C Central Banks

Why Is The Federal Reserve Under Pressure To Act Quickly And Strongly Against Inflation?

14 February, 2022
Federal Reserve

The Federal Reserve is on track to tighten its monetary policy soon in a context where inflation kept surprising upward both economists and the White House. Rising inflation has become the main concern of households since several months and has weighted on real personal consumption expenditures. In the meantime, Joe Biden’s rating approval has fallen like a knife, which explains why his administration has added huge pressure on Fed policymakers to act aggressively ahead of midterms. In the meantime, there are more and more signs that a wage-price spiral is gaining traction with low-income families asking for higher salaries.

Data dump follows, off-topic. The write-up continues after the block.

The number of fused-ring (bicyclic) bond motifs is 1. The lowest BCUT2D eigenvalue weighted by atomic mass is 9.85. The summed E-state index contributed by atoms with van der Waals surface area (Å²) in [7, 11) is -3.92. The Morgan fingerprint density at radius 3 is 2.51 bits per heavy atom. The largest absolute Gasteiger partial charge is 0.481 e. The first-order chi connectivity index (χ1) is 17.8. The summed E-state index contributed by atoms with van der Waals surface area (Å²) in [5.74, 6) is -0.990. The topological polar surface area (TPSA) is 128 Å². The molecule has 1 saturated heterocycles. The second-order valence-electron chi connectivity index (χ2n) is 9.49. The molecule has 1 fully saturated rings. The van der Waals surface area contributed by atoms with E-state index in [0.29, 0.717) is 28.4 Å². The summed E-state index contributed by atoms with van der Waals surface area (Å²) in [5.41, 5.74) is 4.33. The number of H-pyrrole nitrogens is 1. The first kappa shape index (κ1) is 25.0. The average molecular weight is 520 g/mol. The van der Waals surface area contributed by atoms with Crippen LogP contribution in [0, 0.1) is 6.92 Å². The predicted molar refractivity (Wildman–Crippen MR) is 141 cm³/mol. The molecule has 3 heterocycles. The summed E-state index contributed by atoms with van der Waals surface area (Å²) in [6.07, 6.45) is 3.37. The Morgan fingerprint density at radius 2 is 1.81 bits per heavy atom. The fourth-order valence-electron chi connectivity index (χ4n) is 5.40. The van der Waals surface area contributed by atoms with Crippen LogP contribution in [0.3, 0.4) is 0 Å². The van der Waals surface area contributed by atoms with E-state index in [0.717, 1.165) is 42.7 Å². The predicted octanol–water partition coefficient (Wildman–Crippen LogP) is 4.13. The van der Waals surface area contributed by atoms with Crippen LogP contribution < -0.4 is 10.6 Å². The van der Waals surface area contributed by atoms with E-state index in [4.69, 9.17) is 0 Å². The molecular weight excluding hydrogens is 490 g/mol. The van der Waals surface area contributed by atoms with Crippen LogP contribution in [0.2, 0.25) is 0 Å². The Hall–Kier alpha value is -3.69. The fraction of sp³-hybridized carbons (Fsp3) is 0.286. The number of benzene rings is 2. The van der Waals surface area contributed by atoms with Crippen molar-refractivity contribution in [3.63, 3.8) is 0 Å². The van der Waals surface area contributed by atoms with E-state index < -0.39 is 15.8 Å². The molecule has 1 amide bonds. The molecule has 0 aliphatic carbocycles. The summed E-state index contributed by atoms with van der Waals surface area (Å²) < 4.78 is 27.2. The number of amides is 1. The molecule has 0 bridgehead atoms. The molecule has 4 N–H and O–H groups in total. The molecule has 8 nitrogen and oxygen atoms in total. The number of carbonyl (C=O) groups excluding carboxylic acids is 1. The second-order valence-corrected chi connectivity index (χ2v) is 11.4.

Inflation Kept Surprising Upward Both Economists And The White House

In January, the consumer price index (CPI) climbed 7.5% YoY (fastest since February 1982 and up from 7% in December), according to Labor Department data released Thursday. Excluding the volatile food and energy components, core prices increased 6% YoY (fastest since August 1982 and up from 5.5% prior).

Both measures came above expectations (7.3%e and 5.9%e respectively) but the real surprises came from MoM measures. A few days before the release of CPI figures, the White House said that “individuals should focus on the month-over-month increase, rather than the annual jump, considering what we’ve seen over the last year.” Reality is that CPI rose 0.645% MoM in January (above average consensus of 0.44%), implying an annualized rate slightly above 8.0%. In other words, the recent dynamic is stronger than the YoY trend.